How to meditate

Meditation: What is it, and how can you do it?

By Renata Taylor-Byrne and Jim Byrne

Meditation is a simple process of paying attention to your breathing, and letting your thoughts settle down and letting your mind become peaceful.  It’s about ‘being in the present moment’, relaxed, and with bare awareness to your immediately present environment



  • Meditation is best performed each morning for 10 to 15 minutes. 20 minutes would be even better.
  • You don’t have to have a special meditation posture (but it can help you to get you into the mood).

Therapeutic, non-religious meditation, involves focusing the mind on some thing (external object, or internal sensation) so our thoughts slow down, in time with our breathing. 

Imagine you and I have a pond in our minds, with lots of silt and debris at the bottom.  Our normal daily routines churn up the silt and debris, and this clouds our mind and our vision, and produces stress and strain, and unhappiness, and poor perspective on life.  We often become humourless and constantly worried.  Meditation is a process for allowing all the silt and debris to settle down to the bottom of our mind-pond, to restore clarity of vision/perspective, to restore happiness and contentment, and to allow our natural happiness to return.

Simply sitting in one place, quietly counting your breaths, in and out, as they happen, is an amazingly beneficial exercise.  This helps your brain, your blood pressure level, your nervous system, your level of physical and mental energy; and it strengthens your immune system, and improves your sense of composure.

# You will find some recommended books and articles, here…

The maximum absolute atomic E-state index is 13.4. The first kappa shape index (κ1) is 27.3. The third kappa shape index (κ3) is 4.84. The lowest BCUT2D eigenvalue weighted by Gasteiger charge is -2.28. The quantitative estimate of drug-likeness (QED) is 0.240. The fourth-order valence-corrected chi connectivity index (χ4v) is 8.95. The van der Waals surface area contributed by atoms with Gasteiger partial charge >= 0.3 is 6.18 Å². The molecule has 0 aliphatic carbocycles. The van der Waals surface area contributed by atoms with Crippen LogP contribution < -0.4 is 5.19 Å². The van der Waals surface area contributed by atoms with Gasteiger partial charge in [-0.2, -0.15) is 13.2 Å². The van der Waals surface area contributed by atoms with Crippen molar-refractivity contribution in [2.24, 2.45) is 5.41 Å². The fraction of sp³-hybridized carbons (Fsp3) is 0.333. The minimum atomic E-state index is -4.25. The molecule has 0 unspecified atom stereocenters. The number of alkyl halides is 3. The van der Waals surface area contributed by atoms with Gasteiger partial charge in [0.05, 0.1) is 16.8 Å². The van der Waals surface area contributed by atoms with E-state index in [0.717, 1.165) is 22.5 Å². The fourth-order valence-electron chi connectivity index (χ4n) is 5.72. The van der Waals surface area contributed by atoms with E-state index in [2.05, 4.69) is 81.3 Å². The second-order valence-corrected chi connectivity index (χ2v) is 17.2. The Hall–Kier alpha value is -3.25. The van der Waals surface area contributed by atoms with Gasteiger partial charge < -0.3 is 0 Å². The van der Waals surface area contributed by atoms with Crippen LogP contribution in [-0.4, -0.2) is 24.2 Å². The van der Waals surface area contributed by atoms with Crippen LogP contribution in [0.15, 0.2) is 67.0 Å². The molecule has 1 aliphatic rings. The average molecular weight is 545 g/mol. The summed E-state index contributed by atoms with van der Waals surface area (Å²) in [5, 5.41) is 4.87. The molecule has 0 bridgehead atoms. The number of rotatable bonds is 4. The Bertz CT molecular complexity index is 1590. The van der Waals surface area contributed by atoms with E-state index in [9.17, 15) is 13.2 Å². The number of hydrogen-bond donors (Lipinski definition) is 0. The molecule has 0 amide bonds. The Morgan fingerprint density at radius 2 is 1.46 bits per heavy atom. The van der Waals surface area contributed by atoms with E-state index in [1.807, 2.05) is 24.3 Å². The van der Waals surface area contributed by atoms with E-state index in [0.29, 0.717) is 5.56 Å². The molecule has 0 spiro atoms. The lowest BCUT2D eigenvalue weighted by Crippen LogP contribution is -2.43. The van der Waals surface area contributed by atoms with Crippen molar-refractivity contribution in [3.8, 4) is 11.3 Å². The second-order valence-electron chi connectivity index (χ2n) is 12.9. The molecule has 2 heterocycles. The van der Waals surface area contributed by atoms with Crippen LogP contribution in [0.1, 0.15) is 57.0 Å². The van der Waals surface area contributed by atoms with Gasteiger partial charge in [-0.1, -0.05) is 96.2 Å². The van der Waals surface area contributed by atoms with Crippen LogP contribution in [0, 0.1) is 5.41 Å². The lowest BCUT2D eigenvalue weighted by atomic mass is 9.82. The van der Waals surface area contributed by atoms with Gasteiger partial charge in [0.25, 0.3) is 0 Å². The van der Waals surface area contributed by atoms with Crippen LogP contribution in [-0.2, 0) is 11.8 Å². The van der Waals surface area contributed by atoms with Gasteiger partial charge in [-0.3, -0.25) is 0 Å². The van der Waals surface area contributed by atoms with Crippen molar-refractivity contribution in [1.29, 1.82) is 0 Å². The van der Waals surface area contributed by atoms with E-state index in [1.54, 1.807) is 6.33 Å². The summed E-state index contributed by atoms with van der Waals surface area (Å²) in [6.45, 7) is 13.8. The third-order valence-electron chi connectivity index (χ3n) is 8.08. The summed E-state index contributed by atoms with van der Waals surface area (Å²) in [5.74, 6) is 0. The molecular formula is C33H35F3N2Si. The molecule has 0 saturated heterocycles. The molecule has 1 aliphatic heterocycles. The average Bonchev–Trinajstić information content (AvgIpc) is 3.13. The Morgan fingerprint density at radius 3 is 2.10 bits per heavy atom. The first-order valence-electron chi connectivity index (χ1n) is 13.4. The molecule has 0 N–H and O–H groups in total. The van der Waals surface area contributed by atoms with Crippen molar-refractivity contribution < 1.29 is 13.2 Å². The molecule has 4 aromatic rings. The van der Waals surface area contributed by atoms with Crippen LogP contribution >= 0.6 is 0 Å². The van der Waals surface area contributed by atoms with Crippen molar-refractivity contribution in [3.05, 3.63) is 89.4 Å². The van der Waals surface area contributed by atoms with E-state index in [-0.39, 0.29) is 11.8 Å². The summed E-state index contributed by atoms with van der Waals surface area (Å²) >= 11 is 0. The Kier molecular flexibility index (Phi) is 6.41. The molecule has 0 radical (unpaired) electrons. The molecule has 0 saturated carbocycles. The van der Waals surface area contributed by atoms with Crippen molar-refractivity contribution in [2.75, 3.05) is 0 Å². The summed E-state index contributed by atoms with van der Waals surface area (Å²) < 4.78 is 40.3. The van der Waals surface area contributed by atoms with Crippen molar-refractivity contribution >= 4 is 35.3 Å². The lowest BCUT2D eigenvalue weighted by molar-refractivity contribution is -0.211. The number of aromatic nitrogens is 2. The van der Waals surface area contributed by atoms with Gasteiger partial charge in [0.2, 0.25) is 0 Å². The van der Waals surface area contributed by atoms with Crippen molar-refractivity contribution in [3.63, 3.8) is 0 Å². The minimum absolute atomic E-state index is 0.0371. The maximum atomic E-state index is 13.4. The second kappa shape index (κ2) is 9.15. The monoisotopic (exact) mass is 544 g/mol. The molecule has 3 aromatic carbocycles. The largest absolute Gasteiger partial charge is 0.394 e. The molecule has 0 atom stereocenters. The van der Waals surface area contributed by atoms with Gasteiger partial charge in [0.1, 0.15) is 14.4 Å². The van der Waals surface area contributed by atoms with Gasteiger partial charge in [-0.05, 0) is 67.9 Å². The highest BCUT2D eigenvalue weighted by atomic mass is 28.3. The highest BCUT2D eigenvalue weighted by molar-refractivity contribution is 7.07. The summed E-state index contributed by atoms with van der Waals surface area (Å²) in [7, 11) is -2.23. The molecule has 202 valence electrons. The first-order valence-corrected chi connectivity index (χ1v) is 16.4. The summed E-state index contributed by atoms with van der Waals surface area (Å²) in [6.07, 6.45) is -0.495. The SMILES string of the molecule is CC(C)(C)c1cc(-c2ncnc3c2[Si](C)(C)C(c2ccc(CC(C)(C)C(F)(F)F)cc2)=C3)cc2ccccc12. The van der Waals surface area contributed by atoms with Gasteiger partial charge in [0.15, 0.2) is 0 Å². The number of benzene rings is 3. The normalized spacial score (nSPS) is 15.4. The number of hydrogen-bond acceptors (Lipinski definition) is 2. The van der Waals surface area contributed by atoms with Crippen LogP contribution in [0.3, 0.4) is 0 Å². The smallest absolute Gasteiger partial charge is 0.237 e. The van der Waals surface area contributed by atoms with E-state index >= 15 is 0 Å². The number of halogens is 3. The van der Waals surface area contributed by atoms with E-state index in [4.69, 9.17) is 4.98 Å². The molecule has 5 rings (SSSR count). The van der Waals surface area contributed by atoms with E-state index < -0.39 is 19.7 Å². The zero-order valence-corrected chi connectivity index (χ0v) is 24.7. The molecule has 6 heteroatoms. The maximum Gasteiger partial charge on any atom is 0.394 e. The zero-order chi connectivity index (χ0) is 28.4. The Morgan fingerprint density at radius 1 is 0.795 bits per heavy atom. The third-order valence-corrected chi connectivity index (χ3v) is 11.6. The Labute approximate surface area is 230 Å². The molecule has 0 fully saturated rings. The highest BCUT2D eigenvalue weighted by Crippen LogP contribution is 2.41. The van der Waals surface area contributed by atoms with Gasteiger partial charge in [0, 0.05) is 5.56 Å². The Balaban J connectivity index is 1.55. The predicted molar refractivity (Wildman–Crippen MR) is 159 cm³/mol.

Counselling and therapy all over the world.

Scientific Verification 

Science Daily recently reported that: “Mindfulness Meditation Training Changes Brain Structure in Eight Weeks”.

The ScienceDaily report, (Jan. 21, 2011), says: — “Participating in an 8-week mindfulness meditation program appears to make measurable changes in brain regions associated with memory, sense of self, empathy and stress. In a study that will appear in the January 30 issue of Psychiatry Research: Neuroimaging, a team led by Massachusetts General Hospital (MGH) researchers report the results of their study, the first to document meditation-produced changes over time in the brain’s grey matter”.  (See the Britta K. Hölzel et al reference, below).

There are also lots of other reports on the internet on the efficacy of meditation, but this is the first to be able to scientifically link those changes to brain structure changes.  We can now definitively say that meditation is not just a palliative, not just a cognitive distraction.  It changes the brain-mind for the better!